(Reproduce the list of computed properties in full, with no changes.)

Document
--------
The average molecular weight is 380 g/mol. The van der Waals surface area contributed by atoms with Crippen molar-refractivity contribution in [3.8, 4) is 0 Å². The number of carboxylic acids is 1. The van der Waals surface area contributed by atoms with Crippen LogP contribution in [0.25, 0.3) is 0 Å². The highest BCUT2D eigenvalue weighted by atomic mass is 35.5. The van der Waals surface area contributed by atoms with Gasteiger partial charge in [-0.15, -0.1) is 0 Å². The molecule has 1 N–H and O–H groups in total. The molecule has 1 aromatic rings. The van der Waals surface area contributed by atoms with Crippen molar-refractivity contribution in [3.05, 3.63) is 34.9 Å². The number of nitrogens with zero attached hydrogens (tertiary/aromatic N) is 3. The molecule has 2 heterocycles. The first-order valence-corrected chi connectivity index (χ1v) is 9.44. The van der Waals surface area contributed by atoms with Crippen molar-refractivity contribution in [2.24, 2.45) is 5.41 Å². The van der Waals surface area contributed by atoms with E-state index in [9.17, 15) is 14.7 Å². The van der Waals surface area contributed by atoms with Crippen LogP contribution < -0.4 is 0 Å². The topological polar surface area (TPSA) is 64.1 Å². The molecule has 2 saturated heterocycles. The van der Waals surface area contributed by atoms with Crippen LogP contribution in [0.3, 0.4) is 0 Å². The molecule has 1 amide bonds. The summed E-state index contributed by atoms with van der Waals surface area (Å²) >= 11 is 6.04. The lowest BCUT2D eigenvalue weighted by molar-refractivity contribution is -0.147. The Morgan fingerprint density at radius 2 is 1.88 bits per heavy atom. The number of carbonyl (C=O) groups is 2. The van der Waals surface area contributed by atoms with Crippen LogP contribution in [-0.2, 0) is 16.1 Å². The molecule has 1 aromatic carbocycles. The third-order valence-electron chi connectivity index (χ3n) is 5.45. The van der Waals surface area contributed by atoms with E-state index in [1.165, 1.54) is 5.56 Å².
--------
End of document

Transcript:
The average molecular weight is 380 g/mol. The van der Waals surface area contributed by atoms with Crippen molar-refractivity contribution in [3.8, 4) is 0 Å². The number of carboxylic acids is 1. The van der Waals surface area contributed by atoms with Crippen LogP contribution in [0.25, 0.3) is 0 Å². The highest BCUT2D eigenvalue weighted by atomic mass is 35.5. The van der Waals surface area contributed by atoms with Gasteiger partial charge in [-0.15, -0.1) is 0 Å². The molecule has 1 N–H and O–H groups in total. The molecule has 1 aromatic rings. The van der Waals surface area contributed by atoms with Crippen molar-refractivity contribution in [3.05, 3.63) is 34.9 Å². The number of nitrogens with zero attached hydrogens (tertiary/aromatic N) is 3. The molecule has 2 heterocycles. The first-order valence-corrected chi connectivity index (χ1v) is 9.44. The van der Waals surface area contributed by atoms with Crippen molar-refractivity contribution in [2.24, 2.45) is 5.41 Å². The van der Waals surface area contributed by atoms with E-state index in [9.17, 15) is 14.7 Å². The van der Waals surface area contributed by atoms with Crippen LogP contribution < -0.4 is 0 Å². The topological polar surface area (TPSA) is 64.1 Å². The molecule has 2 saturated heterocycles. The van der Waals surface area contributed by atoms with Crippen LogP contribution in [0.3, 0.4) is 0 Å². The molecule has 1 amide bonds. The summed E-state index contributed by atoms with van der Waals surface area (Å²) >= 11 is 6.04. The lowest BCUT2D eigenvalue weighted by molar-refractivity contribution is -0.147. The Morgan fingerprint density at radius 2 is 1.88 bits per heavy atom. The number of carbonyl (C=O) groups is 2. The van der Waals surface area contributed by atoms with Crippen LogP contribution in [-0.2, 0) is 16.1 Å². The molecule has 1 aromatic carbocycles. The third-order valence-electron chi connectivity index (χ3n) is 5.45. The van der Waals surface area contributed by atoms with E-state index in [1.165, 1.54) is 5.56 Å².